Offline Marketers How Do You Find Out The Names of Your Potential Customers?

11 replies
Buenas tardes Guerreros!

I've got this little problem.
I've got a list of potential customers, but I don't know their
names... I've checked out their websites, I've done a
database search and I've found nothing.

How do you write to people when you don't know their names,
because "Dear owner, blah blah blah" approach
kind of sucks.

Any suggestions?

#customers #find #marketers #names #offline #potential
  • Profile picture of the author TimCastleman
    I bought a list of every business in the US that included the business owners name that had been updated within 30 days. That way I can personalize the stuff I send them.

    It cost me about 4k but it is was worth it. I offered the list for sale for your city (if you're in the US or Canada) for $20 or $40 for the entire state via a WSO.

    Another way you could do it is call each business and ask for the owners name - most of them will give it up.

    Good luck.

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  • Profile picture of the author artwebster
    Hi, Robertas,

    Prospecting seems to be a dying art although for the offline sector it definitely needs to be revived.

    It isn't enough, sometimes, to find out who owns a business - you need to discover who the decision maker is. Far and away the easiest way to do this is smply to telephone the company and explain that you have a new idea about marketing and finding new customers and that you would like to send some information in the post to the right person.

    Just walking in to a company and asking can pay huge dividends if you have a nice laid back approach.

    If they are all reasonably local, you could walk round them all and, if they have reserved parking spaces, you might even get the names from the notices.

    Visit your local library and check on Kompass - this is an annual publication and is seldom out of date or visit your local Chamber of Trade and check out their directory.

    One sneaky way to get the name is to walk in to the business and say that you have an appointment with Mr. Wagner, their sales manager, about better use of their web site. You will almost certainly be told that Mr Wagner is not their sales manager and Mr Brown deals with the web site. Handle it from there.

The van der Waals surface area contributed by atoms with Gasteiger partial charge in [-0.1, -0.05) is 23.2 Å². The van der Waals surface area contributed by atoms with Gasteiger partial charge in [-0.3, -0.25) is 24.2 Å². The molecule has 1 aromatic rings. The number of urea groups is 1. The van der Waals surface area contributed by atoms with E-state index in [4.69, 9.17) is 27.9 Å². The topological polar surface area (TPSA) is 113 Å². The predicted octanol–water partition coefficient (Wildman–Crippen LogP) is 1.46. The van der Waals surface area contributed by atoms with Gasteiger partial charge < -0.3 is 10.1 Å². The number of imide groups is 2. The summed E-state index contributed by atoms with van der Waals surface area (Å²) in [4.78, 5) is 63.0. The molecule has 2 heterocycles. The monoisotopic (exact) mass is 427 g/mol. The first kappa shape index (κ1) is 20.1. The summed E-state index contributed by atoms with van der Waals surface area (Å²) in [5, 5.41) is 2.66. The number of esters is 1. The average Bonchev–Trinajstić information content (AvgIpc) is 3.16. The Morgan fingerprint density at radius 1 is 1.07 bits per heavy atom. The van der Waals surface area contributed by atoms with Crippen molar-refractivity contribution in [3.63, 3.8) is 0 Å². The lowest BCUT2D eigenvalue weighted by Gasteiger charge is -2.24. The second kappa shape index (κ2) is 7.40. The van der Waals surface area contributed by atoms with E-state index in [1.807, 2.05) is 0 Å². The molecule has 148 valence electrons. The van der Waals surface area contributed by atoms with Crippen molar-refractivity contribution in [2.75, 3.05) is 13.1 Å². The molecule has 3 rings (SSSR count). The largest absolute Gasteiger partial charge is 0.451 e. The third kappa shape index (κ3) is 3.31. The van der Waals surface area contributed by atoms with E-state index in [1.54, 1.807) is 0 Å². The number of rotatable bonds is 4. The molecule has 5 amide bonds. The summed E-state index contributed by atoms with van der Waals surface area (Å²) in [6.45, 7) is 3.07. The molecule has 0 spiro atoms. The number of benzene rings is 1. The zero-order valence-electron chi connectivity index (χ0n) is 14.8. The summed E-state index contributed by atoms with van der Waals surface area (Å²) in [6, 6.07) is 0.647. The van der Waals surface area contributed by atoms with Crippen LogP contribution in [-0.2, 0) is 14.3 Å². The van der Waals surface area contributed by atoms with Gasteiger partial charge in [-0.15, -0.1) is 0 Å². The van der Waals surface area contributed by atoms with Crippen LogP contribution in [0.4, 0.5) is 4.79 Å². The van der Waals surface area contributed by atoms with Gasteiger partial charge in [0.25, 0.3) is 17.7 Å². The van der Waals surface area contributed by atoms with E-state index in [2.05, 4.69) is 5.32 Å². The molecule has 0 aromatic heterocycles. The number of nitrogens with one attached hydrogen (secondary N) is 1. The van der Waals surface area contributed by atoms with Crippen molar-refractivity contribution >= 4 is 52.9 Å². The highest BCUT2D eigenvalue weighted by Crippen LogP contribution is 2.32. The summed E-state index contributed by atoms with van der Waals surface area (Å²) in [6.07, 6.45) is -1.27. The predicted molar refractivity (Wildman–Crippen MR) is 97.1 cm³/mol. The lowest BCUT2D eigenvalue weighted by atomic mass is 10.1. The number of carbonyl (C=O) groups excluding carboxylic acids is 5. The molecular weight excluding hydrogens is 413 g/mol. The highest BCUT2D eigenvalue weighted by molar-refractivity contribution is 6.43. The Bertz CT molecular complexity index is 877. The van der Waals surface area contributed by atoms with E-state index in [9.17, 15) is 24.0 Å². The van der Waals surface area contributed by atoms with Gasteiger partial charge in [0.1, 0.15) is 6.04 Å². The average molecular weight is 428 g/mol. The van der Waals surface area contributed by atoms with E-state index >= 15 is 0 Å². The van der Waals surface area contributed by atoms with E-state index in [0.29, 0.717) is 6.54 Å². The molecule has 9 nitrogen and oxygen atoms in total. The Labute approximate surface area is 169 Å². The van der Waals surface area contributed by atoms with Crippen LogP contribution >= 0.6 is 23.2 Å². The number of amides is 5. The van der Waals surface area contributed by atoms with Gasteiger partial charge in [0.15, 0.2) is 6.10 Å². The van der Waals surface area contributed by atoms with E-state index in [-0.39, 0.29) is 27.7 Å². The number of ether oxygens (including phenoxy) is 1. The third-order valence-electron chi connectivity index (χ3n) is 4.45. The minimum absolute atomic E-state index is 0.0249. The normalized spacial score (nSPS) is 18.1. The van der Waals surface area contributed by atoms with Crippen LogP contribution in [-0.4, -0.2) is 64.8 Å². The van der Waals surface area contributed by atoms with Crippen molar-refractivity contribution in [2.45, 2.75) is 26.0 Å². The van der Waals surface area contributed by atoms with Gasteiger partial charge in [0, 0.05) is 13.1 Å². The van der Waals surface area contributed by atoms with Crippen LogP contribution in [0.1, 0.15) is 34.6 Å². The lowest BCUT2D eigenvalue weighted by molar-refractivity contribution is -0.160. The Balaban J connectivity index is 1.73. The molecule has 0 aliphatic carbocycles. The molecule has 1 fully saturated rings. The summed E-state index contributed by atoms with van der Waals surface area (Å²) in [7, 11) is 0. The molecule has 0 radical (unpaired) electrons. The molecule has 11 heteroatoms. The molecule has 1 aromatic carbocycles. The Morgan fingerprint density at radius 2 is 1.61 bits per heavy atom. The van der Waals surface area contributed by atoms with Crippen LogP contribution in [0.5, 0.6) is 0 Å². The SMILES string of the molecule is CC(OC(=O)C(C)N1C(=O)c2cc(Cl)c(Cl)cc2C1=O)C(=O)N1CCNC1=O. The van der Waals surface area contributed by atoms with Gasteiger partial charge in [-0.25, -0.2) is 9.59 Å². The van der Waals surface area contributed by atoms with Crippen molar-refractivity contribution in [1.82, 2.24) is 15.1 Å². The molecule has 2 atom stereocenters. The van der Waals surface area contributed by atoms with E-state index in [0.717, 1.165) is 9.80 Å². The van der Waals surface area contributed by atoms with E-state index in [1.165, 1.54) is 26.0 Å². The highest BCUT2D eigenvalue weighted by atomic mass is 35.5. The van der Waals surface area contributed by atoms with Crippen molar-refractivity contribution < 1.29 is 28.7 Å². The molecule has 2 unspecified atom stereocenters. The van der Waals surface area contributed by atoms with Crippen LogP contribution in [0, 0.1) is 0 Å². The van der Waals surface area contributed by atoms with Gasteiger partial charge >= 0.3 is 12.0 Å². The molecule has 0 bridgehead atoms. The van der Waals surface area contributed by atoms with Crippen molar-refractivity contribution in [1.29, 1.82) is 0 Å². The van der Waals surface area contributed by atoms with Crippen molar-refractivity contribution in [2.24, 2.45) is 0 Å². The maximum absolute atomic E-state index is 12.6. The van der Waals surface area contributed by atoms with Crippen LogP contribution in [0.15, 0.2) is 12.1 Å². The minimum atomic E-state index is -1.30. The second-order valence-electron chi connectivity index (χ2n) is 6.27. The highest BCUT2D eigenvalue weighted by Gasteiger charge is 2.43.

You might not like what I say - but I believe it.
    Build it, make money, then build some more
    Some old school smarts would help - and here's to Rob Toth for his help. Bloody good stuff, even the freebies!

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  • Profile picture of the author Robertas
    Thank you very much Tim and Arthur!

    Arthur all I can say is "WOW" this is some serious advice. thanks one more time

    "Money doesn't make you happy. I now have $50m, but I was just as happy when I had $48m." Arnold Schwarzenegger

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    • Profile picture of the author JohnMcCabe
      Robertas, since you are simply mining for information at this point, the telephone is your friend.

      At this point, you may not want to tip your hand. Rather than saying, in effect, "I have something to sell you," you may want to simply be an assistant doing an assignment.

      Something like...

      "Hi, I sure hope you can help me. I'm supposed to mail this packet to the person who handles your marketing, but the name is missing. Who should I address it to, to make sure it gets to the right person? Joe Blow? That's B-L-O-W? Got it. Thank you very much, you sure helped me out. What was your name again? Jane, thanks again, have a great day..."

      The whole call usually takes less than a minute. You haven't lied - you are supposed to mail the packet and the name is missing.

      When you send the packet, include a hand-written note - addressed to Jane - thanking her for her efficient help and pleasant manner. The person who gets the packet will pass the note along to Jane (or Jane's direct superior), and you'll have a friend in that company for as long as Jane works there.